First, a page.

Since the early days of wml-only WAP, Wikipedia’s content has been available in mobile format through a variety of third party sites. Wikipedia’s “Mobile Access” page lists nine that are currently active plus Wikipedia’s own official mobile site at mobile.wikipedia.org. The official site was launched in June 2007 but is new to me.
I’ve been using Wapedia.mobi since shortly after it launched in 2004. I really like Wapedia. It’s fast, always up and does an outstanding job of adapting Wikipedia content to everything from five year old wml-only handsets to an N95 or Opera Mini. I was interested in seeing how Wikipedia’s own site compares with Wapedia’s.
Both have a simple homepage dominated by a search box, not unlike what you see when you visit Wikipedia on a PC. Wikipedia Mobile gets points though for including the classic Wikipedia “puzzle globe” Iogo on the front page.
For a real test, I tried looking up “Tokyo” on both sites. The Wikipedia Tokyo page is big (814 KB) with many images and some double byte Japanese characters. It’s a tough test for mobile front ends.
Both sites were able to display the Wikipedia Tokyo page on a variety of mobile devices. Pages were split and images resized so that everything fit both into the physical screen dimensions and the memory limits of all my test handsets. The double byte characters were passed though unaltered. They look like gobbledygook on most western handsets but display correctly on phones with Japanese language support.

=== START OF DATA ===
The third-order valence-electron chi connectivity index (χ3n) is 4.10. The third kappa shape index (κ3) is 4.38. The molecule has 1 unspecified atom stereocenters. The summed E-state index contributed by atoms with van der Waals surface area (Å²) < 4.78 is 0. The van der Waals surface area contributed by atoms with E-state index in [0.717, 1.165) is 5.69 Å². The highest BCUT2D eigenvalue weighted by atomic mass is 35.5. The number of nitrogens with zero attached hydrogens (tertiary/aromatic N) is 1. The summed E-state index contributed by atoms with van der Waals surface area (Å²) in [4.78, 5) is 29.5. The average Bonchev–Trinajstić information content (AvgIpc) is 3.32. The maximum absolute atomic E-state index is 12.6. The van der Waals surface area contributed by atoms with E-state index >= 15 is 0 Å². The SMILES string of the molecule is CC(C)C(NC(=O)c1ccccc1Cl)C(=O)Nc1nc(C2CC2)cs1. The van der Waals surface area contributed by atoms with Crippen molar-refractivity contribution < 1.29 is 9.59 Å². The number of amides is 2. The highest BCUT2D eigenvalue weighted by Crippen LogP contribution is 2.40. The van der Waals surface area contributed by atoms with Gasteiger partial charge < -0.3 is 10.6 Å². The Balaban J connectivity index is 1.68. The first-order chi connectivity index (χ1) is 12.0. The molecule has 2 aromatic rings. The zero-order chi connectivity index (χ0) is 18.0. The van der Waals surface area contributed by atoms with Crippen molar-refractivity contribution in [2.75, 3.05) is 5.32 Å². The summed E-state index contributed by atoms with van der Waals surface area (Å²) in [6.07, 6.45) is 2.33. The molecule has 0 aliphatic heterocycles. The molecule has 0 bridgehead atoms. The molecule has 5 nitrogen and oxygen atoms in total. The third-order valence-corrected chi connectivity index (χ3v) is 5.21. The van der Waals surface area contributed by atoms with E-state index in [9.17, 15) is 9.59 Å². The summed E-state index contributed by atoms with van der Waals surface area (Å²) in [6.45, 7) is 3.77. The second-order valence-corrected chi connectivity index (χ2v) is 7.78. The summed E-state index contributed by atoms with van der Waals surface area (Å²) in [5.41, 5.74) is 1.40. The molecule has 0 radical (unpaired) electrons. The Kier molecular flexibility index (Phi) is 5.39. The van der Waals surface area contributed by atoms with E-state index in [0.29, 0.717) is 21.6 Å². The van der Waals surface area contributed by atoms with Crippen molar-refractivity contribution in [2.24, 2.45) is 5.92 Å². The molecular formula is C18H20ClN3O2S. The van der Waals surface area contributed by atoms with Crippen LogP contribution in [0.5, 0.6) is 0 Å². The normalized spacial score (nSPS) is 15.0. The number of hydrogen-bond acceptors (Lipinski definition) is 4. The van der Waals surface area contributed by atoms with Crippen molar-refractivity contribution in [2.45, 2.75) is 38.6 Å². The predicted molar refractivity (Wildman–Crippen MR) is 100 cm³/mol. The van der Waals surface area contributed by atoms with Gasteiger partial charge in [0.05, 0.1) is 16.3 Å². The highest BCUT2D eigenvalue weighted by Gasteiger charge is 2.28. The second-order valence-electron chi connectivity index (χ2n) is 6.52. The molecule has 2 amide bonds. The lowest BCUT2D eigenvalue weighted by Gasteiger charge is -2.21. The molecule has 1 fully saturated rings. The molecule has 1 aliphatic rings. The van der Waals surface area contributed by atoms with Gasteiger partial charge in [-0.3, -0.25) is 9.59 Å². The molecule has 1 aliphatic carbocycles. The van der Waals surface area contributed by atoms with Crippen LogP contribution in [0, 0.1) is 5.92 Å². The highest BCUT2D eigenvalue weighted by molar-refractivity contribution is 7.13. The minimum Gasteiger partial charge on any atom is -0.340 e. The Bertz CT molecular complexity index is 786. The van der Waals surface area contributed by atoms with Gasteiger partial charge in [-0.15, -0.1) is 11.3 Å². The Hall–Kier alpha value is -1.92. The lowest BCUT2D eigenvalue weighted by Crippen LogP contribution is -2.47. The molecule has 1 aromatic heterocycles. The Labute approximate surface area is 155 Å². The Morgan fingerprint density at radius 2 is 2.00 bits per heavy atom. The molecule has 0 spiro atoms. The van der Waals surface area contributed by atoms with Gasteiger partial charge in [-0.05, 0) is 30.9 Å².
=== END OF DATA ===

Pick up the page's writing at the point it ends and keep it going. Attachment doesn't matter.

Overall I preferred Wapedia’s presentation (2nd image). Some of the original page’s content was missing in Wikipedia Mobile. Particularly noticeable was that the first few words of the article were missing so that the piece started with a comma! (3rd image) A table near the top of the page listing Tokyo’s population, area, symbol, flower and other basic facts did not appear in the Wikipedia Mobile version of the page either.
Another thing I liked about Wapedia is that it has a more fine-grained algorithm for splitting pages and resizing images. Wikipedia resizes all images to a maximum of 128 px regardless of the phone’s actual screen size, Wapedia sets maximum image width to anywhere from 91px wide for the Nokia 6230 to 310 px wide for the iPhone or G1. Unless you like squinting at tiny pictures, I think you will prefer Wapedia’s approach. The same is true of pagination, Wikipedia Mobile uses two fixed page sizes, the Tokyo page is split into either 30 pages for WML-phones or 18 pages for modern devices. Wapedia dynamically adjusts page size to fit handset memory. The N95 sees the Tokyo article in 9 pages while an old wml-only Motorola i85 gets 60 much smaller pages. Not only is Wapedia more likely to work on low memory phones but it’s a lot faster and less annoying to press “Next…” nine times than 18 on a more capable phone.
One advantage of Wikipedia Mobile is that it’s ad free, Wapedia has advertising, although it’s pretty minimalistic, just a single text link at the top of each page. I hardly notice the ads, but if the thought of advertising on Wikipedia content bothers you, try Wikipedia Mobile.
Personally I plan on continuing to use Wapedia. But it’s good to have alternative ways to get at Wikipedia’s great content from handheld devices. Source: Micro Persuasion
Filed in: Wap Review Directory – Reference
Ratings: Content: Usability:
Mobile Link: mobile.wikipedia.org
Ready.mobi score: 5 (Good)
For semapedia we use the transcoded version of 7Val which does an awesome job!
Give it a try.
For some reason (content type?) the page appears as raw HTML on my G1.